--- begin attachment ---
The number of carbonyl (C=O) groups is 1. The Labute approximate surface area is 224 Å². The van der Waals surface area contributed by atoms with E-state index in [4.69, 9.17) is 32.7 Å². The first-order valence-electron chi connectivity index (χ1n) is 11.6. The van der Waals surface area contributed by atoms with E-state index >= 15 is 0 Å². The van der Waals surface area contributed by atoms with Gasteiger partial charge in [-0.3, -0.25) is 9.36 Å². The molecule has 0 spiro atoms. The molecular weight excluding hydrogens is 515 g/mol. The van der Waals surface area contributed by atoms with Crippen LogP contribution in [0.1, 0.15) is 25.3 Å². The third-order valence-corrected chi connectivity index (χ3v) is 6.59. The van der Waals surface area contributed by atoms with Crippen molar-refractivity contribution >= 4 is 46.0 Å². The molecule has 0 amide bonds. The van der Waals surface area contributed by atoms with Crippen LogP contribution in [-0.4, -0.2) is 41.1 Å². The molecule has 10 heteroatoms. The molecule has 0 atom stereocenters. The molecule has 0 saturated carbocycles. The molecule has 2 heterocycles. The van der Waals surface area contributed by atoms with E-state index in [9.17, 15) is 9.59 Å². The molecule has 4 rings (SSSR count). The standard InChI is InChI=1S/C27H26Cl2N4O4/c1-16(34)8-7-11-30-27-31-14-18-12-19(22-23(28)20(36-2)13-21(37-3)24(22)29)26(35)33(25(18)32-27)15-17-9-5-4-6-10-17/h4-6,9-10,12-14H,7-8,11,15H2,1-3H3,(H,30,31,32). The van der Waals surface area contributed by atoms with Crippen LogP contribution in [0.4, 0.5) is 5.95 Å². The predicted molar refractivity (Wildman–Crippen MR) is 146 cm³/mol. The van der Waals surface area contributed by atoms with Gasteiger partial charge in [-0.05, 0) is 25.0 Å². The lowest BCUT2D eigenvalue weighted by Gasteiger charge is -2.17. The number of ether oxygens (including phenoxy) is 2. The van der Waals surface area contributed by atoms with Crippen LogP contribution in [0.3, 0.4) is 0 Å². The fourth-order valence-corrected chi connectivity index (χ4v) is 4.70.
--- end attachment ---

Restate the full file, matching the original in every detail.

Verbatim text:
The number of carbonyl (C=O) groups is 1. The Labute approximate surface area is 224 Å². The van der Waals surface area contributed by atoms with E-state index in [4.69, 9.17) is 32.7 Å². The first-order valence-electron chi connectivity index (χ1n) is 11.6. The van der Waals surface area contributed by atoms with E-state index >= 15 is 0 Å². The van der Waals surface area contributed by atoms with Gasteiger partial charge in [-0.3, -0.25) is 9.36 Å². The molecule has 0 spiro atoms. The molecular weight excluding hydrogens is 515 g/mol. The van der Waals surface area contributed by atoms with Crippen LogP contribution in [0.1, 0.15) is 25.3 Å². The third-order valence-corrected chi connectivity index (χ3v) is 6.59. The van der Waals surface area contributed by atoms with Crippen molar-refractivity contribution >= 4 is 46.0 Å². The molecule has 0 amide bonds. The van der Waals surface area contributed by atoms with Crippen LogP contribution in [-0.4, -0.2) is 41.1 Å². The molecule has 10 heteroatoms. The molecule has 0 atom stereocenters. The molecule has 0 saturated carbocycles. The molecule has 2 heterocycles. The van der Waals surface area contributed by atoms with E-state index in [9.17, 15) is 9.59 Å². The molecule has 4 rings (SSSR count). The standard InChI is InChI=1S/C27H26Cl2N4O4/c1-16(34)8-7-11-30-27-31-14-18-12-19(22-23(28)20(36-2)13-21(37-3)24(22)29)26(35)33(25(18)32-27)15-17-9-5-4-6-10-17/h4-6,9-10,12-14H,7-8,11,15H2,1-3H3,(H,30,31,32). The van der Waals surface area contributed by atoms with Crippen LogP contribution in [0.4, 0.5) is 5.95 Å². The predicted molar refractivity (Wildman–Crippen MR) is 146 cm³/mol. The van der Waals surface area contributed by atoms with Gasteiger partial charge in [-0.05, 0) is 25.0 Å². The lowest BCUT2D eigenvalue weighted by Gasteiger charge is -2.17. The number of ether oxygens (including phenoxy) is 2. The van der Waals surface area contributed by atoms with Crippen LogP contribution in [0.3, 0.4) is 0 Å². The fourth-order valence-corrected chi connectivity index (χ4v) is 4.70.